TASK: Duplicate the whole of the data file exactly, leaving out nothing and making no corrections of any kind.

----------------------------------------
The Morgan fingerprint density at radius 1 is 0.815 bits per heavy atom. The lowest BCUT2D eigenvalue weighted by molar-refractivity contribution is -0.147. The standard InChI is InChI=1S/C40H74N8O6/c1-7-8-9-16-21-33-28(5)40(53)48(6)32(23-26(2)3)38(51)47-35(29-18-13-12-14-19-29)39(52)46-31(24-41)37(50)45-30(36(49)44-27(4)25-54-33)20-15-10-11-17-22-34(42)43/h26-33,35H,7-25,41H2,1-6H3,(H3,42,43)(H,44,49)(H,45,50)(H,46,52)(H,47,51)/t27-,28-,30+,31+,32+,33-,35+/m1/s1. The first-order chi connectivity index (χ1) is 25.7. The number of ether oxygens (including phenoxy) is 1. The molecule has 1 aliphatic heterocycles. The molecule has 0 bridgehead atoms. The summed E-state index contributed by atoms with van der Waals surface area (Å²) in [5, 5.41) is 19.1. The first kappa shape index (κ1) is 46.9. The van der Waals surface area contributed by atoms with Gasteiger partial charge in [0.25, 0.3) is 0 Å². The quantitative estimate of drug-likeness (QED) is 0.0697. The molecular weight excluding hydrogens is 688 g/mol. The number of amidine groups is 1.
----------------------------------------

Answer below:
The Morgan fingerprint density at radius 1 is 0.815 bits per heavy atom. The lowest BCUT2D eigenvalue weighted by molar-refractivity contribution is -0.147. The standard InChI is InChI=1S/C40H74N8O6/c1-7-8-9-16-21-33-28(5)40(53)48(6)32(23-26(2)3)38(51)47-35(29-18-13-12-14-19-29)39(52)46-31(24-41)37(50)45-30(36(49)44-27(4)25-54-33)20-15-10-11-17-22-34(42)43/h26-33,35H,7-25,41H2,1-6H3,(H3,42,43)(H,44,49)(H,45,50)(H,46,52)(H,47,51)/t27-,28-,30+,31+,32+,33-,35+/m1/s1. The first-order chi connectivity index (χ1) is 25.7. The number of ether oxygens (including phenoxy) is 1. The molecule has 1 aliphatic heterocycles. The molecule has 0 bridgehead atoms. The summed E-state index contributed by atoms with van der Waals surface area (Å²) in [5, 5.41) is 19.1. The first kappa shape index (κ1) is 46.9. The van der Waals surface area contributed by atoms with Gasteiger partial charge in [0.25, 0.3) is 0 Å². The quantitative estimate of drug-likeness (QED) is 0.0697. The molecular weight excluding hydrogens is 688 g/mol. The number of amidine groups is 1.